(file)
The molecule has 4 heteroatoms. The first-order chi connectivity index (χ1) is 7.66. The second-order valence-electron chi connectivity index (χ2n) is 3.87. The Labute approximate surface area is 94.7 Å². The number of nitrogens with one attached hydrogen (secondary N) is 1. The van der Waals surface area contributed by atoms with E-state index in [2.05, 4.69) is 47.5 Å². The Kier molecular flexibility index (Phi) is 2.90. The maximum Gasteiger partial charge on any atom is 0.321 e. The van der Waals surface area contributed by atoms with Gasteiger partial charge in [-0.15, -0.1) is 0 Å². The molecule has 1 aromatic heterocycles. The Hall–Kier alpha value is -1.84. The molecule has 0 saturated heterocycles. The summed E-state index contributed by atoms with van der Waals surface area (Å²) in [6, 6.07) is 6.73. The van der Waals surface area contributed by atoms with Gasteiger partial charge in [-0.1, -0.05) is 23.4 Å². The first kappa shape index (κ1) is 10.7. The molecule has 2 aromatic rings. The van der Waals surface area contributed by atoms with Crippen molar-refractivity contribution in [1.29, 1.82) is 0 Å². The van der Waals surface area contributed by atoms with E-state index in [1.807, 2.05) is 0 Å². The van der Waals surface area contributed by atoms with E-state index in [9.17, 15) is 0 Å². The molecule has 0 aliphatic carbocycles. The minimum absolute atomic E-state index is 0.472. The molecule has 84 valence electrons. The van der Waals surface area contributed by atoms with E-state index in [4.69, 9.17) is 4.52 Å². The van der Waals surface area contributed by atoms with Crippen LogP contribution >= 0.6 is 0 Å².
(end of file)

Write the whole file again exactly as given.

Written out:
The molecule has 4 heteroatoms. The first-order chi connectivity index (χ1) is 7.66. The second-order valence-electron chi connectivity index (χ2n) is 3.87. The Labute approximate surface area is 94.7 Å². The number of nitrogens with one attached hydrogen (secondary N) is 1. The van der Waals surface area contributed by atoms with E-state index in [2.05, 4.69) is 47.5 Å². The Kier molecular flexibility index (Phi) is 2.90. The maximum Gasteiger partial charge on any atom is 0.321 e. The van der Waals surface area contributed by atoms with Gasteiger partial charge in [-0.15, -0.1) is 0 Å². The molecule has 1 aromatic heterocycles. The Hall–Kier alpha value is -1.84. The molecule has 0 saturated heterocycles. The summed E-state index contributed by atoms with van der Waals surface area (Å²) in [6, 6.07) is 6.73. The van der Waals surface area contributed by atoms with Gasteiger partial charge in [-0.1, -0.05) is 23.4 Å². The first kappa shape index (κ1) is 10.7. The molecule has 2 aromatic rings. The van der Waals surface area contributed by atoms with Crippen molar-refractivity contribution in [1.29, 1.82) is 0 Å². The van der Waals surface area contributed by atoms with E-state index in [1.807, 2.05) is 0 Å². The van der Waals surface area contributed by atoms with E-state index in [9.17, 15) is 0 Å². The molecule has 0 aliphatic carbocycles. The minimum absolute atomic E-state index is 0.472. The molecule has 84 valence electrons. The van der Waals surface area contributed by atoms with E-state index in [4.69, 9.17) is 4.52 Å². The van der Waals surface area contributed by atoms with Crippen LogP contribution >= 0.6 is 0 Å².